I'm staring down at the cracked, gum speckled sidewalk strewn with cigarette butts and other urban detritus. I watch a tattered page of some local, independent newspaper blow down the sidewalk and get stuck under a newspaper vending machine. I'm distracted by call girl ads and paid clinical trial offers fluttering about in the early morning breeze, spattered with what I can only hope to be ketchup.

“You guys like H? Speedballs?”

I look down the street to finally see a procession of more familiar delinquents making its way down the sidewalk. I take a deep breath, turn and look back at Ghetto Costanza.

“Weren't you about to tell me the meaning of life, or something?” I question.

Brandon laughs.

“That's all you're after?” the crack dealer replies.

“I dunno, I'll take a business card or something if you've got one,” Brandon retorts.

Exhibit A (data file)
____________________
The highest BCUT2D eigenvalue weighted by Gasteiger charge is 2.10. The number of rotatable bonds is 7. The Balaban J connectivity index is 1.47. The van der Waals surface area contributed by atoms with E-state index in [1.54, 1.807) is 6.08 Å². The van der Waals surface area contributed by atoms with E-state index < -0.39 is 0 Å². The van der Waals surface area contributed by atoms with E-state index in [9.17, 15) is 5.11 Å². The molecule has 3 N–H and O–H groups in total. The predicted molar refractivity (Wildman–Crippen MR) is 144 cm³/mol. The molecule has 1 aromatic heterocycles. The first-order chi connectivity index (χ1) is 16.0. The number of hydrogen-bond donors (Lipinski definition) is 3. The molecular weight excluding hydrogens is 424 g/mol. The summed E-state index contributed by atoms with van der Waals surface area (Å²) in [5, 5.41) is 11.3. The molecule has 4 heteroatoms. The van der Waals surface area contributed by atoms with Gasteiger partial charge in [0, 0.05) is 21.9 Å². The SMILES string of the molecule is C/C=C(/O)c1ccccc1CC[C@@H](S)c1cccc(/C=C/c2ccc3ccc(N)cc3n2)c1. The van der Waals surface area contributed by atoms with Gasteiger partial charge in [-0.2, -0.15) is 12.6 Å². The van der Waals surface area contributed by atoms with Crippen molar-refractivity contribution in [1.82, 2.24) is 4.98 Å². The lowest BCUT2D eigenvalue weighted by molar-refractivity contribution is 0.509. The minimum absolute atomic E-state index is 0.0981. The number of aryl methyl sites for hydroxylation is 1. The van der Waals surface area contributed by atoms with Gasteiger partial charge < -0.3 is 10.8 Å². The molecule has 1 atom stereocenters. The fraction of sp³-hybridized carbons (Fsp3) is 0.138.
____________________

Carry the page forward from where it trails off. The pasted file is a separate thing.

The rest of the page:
Costanza sighs. “You wanna know what it all means, huh?”

“Yeah,” I reply.

“The meaning of life. The meaning of meaning.” He exhales sharply. “All right, well, it's pretty simple. All you really need to know is–” he trails off as a black Infinity SUV with tinted windows pulls up to the curb behind Brandon's car. The passenger window rolls down part way, enough to reveal a vaguely Asian-looking woman with big hair. He walks over to the car without saying anything to us.

I look at Brandon. He just shrugs, smirking.

The passenger side door opens and the crack-dealing philosopher climbs in awkwardly, too small for the big SUV.

“What's up Andrew?” asks my least favorite person from the party. I can't think of his name. We're not friends.